The process of a divorce may have mediation as part of it in many ways.  Parenting time and custody mediation is first done in the courts for free for the parties early on in any divorce case that is filed in an attempt to remove those issues from any divorce litigation and to isolate out the economic issues from the custody issues, either of which may bog down any divorce litigation.  If the parties can come to an agreement in custody mediation, they may memorialize it in a consent order in the case.  Thereafter, only the economic issues may have to be litigated.  Later in the case, the parties are court ordered to economic mediation where they have to pay a court appointed mediator to mediate only the economic issues of their case.  Mediation may also be used in the beginning of the case by the parties in an effort to develop an MOU.

Postjudgment Divorce Motions for Auditing Child Support, Alimony and other Expenses

Apr 27, 2016 @ 02:18 PM — by Michael Green

If you have been divorced and after some amount of time, you and your spouse may have payments to each other for child support, alimony and other shared expenses for the children such as work-related childcare.  If you have a dispute regarding these items and the amounts paid and when they were paid, you may require a motion to be filed to resolve these issues.  Such an accounting of these items can be an exhaustive process, with both parties submitting proofs that seemingly contradict each other.  If you have to file such a postjudgment motion, please call us at 732-390-0480 or 201-242-1119 in our East Brunswick or Fort Lee Offices to schedule a free consultation with our NJ divorce lawyer or NJ divorce attorney, Michael S. Green.  His years of experience with such motions will assist you in your filing. Call us today!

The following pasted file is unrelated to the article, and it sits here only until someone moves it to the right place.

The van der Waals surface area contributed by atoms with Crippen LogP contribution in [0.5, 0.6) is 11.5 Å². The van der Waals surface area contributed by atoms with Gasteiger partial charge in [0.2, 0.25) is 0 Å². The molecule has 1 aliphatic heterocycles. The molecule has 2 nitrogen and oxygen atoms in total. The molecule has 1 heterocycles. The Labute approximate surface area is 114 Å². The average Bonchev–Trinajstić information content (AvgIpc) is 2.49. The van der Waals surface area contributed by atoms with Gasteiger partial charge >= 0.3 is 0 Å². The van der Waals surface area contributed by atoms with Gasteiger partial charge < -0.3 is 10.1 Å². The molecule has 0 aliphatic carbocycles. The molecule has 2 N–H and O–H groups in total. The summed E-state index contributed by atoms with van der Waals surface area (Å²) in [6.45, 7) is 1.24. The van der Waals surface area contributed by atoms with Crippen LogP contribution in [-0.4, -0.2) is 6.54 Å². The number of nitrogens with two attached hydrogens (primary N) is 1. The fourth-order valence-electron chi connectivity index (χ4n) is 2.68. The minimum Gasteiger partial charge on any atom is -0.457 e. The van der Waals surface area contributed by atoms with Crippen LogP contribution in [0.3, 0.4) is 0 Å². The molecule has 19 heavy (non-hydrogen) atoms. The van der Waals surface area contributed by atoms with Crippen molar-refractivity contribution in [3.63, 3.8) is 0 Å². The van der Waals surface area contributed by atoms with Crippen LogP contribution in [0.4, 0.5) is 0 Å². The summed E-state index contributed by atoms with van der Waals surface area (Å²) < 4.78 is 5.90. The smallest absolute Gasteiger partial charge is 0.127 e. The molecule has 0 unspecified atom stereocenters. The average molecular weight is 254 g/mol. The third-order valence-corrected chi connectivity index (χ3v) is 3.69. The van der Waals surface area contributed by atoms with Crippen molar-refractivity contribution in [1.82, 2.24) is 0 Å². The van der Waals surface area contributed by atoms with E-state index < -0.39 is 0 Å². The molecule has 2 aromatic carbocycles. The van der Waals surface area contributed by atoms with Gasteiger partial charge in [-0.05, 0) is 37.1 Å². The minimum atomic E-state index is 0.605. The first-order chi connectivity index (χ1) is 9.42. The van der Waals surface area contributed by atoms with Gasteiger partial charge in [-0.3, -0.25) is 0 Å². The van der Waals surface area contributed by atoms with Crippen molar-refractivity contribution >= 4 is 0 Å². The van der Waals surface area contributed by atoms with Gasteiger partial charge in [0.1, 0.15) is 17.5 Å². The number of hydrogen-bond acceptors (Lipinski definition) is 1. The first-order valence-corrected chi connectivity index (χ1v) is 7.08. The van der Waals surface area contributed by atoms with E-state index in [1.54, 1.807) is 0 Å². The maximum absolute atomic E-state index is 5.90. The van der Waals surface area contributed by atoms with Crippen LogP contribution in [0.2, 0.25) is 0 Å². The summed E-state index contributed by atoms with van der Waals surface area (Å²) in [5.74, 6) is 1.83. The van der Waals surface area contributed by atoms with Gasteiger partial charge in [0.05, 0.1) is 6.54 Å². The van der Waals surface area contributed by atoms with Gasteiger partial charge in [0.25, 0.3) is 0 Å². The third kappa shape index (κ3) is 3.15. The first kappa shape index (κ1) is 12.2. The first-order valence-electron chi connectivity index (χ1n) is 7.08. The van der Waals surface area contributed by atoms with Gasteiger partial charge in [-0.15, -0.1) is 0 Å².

Divorce and the Methods for Paying Child Support and Alimony

Apr 21, 2016 @ 10:50 AM — by Michael Green

Child Support and Alimony in divorce are generally court ordered to be paid, thereafter, as to how it is paid depends on the agreement of the parties or the order of the court.  It may be paid through the courts' probation department, an agency that handles the payments of child support and alimony.  Alternatively, it may be paid direct from one party to the other.  There are a variety of reasons for each method of payment.  If someone does not have a job where garnishment may occur, direct pay may be a better choice, or alternatively, the payor may pay direct to probation.  Those that are self-employed often wish to pay direct as cash flow in their business may be up and down, or they do not collect pay checks but distributions from their business on a regular basis.  Whatever your payment concerns as to child support or alimony, please call us at 732-390-0480 or 201-242-1119 for a free consultation as to your divorce. 

Divorce and Temporary Disability, Permanent Disability and Spousal Support or Alimony.

Mar 29, 2016 @ 05:15 PM — by Michael Green